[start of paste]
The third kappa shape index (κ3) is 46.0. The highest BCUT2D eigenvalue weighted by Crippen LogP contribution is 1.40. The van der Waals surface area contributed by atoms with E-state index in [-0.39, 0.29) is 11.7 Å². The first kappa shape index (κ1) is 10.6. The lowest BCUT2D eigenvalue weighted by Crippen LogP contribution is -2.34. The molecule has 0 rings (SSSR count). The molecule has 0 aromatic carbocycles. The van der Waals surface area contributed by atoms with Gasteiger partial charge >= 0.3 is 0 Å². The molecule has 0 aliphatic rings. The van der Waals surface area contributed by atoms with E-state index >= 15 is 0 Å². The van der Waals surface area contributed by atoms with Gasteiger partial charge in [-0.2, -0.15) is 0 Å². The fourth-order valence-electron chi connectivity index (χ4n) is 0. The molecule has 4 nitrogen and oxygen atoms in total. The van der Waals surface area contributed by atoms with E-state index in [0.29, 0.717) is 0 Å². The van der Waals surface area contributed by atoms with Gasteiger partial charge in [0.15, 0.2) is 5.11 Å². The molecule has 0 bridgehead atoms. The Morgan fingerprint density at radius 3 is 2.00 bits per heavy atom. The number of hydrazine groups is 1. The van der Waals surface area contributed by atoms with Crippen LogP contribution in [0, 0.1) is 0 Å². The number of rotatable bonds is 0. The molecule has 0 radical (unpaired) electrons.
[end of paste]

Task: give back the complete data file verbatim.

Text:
The third kappa shape index (κ3) is 46.0. The highest BCUT2D eigenvalue weighted by Crippen LogP contribution is 1.40. The van der Waals surface area contributed by atoms with E-state index in [-0.39, 0.29) is 11.7 Å². The first kappa shape index (κ1) is 10.6. The lowest BCUT2D eigenvalue weighted by Crippen LogP contribution is -2.34. The molecule has 0 rings (SSSR count). The molecule has 0 aromatic carbocycles. The van der Waals surface area contributed by atoms with Gasteiger partial charge >= 0.3 is 0 Å². The molecule has 0 aliphatic rings. The van der Waals surface area contributed by atoms with E-state index >= 15 is 0 Å². The van der Waals surface area contributed by atoms with Gasteiger partial charge in [-0.2, -0.15) is 0 Å². The fourth-order valence-electron chi connectivity index (χ4n) is 0. The molecule has 4 nitrogen and oxygen atoms in total. The van der Waals surface area contributed by atoms with E-state index in [0.29, 0.717) is 0 Å². The van der Waals surface area contributed by atoms with Gasteiger partial charge in [0.15, 0.2) is 5.11 Å². The molecule has 0 bridgehead atoms. The Morgan fingerprint density at radius 3 is 2.00 bits per heavy atom. The number of hydrazine groups is 1. The van der Waals surface area contributed by atoms with Crippen LogP contribution in [0, 0.1) is 0 Å². The number of rotatable bonds is 0. The molecule has 0 radical (unpaired) electrons.